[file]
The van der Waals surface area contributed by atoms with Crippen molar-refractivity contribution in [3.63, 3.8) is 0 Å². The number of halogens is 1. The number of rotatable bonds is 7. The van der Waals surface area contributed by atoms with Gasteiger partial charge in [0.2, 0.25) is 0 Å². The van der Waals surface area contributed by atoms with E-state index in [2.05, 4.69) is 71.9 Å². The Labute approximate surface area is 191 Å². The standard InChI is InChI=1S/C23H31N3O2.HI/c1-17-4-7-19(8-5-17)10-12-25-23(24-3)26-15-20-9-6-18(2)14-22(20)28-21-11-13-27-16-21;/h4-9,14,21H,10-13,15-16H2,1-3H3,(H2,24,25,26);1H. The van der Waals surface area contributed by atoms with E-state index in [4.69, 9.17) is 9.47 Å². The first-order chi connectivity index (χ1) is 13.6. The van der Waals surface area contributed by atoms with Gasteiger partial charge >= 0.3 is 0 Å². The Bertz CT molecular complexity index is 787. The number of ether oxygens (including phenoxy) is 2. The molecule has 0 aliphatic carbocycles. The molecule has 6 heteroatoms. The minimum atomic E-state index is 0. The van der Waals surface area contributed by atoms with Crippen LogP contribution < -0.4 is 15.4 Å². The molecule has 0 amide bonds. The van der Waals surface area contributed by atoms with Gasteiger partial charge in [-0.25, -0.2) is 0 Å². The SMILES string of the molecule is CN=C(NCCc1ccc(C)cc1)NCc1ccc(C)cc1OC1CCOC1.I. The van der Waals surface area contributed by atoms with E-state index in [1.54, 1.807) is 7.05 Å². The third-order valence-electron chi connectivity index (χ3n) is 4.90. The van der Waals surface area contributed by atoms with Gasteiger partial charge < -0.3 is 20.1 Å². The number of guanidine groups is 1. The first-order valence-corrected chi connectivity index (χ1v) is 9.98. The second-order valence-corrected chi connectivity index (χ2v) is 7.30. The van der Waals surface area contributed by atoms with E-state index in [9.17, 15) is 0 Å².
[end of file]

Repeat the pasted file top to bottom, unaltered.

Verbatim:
The van der Waals surface area contributed by atoms with Crippen molar-refractivity contribution in [3.63, 3.8) is 0 Å². The number of halogens is 1. The number of rotatable bonds is 7. The van der Waals surface area contributed by atoms with Gasteiger partial charge in [0.2, 0.25) is 0 Å². The van der Waals surface area contributed by atoms with E-state index in [2.05, 4.69) is 71.9 Å². The Labute approximate surface area is 191 Å². The standard InChI is InChI=1S/C23H31N3O2.HI/c1-17-4-7-19(8-5-17)10-12-25-23(24-3)26-15-20-9-6-18(2)14-22(20)28-21-11-13-27-16-21;/h4-9,14,21H,10-13,15-16H2,1-3H3,(H2,24,25,26);1H. The van der Waals surface area contributed by atoms with E-state index in [4.69, 9.17) is 9.47 Å². The first-order chi connectivity index (χ1) is 13.6. The van der Waals surface area contributed by atoms with Gasteiger partial charge >= 0.3 is 0 Å². The Bertz CT molecular complexity index is 787. The number of ether oxygens (including phenoxy) is 2. The molecule has 0 aliphatic carbocycles. The molecule has 6 heteroatoms. The minimum atomic E-state index is 0. The van der Waals surface area contributed by atoms with Crippen LogP contribution < -0.4 is 15.4 Å². The molecule has 0 amide bonds. The van der Waals surface area contributed by atoms with Gasteiger partial charge in [-0.25, -0.2) is 0 Å². The SMILES string of the molecule is CN=C(NCCc1ccc(C)cc1)NCc1ccc(C)cc1OC1CCOC1.I. The van der Waals surface area contributed by atoms with E-state index in [1.54, 1.807) is 7.05 Å². The third-order valence-electron chi connectivity index (χ3n) is 4.90. The van der Waals surface area contributed by atoms with Gasteiger partial charge < -0.3 is 20.1 Å². The number of guanidine groups is 1. The first-order valence-corrected chi connectivity index (χ1v) is 9.98. The second-order valence-corrected chi connectivity index (χ2v) is 7.30. The van der Waals surface area contributed by atoms with E-state index in [9.17, 15) is 0 Å².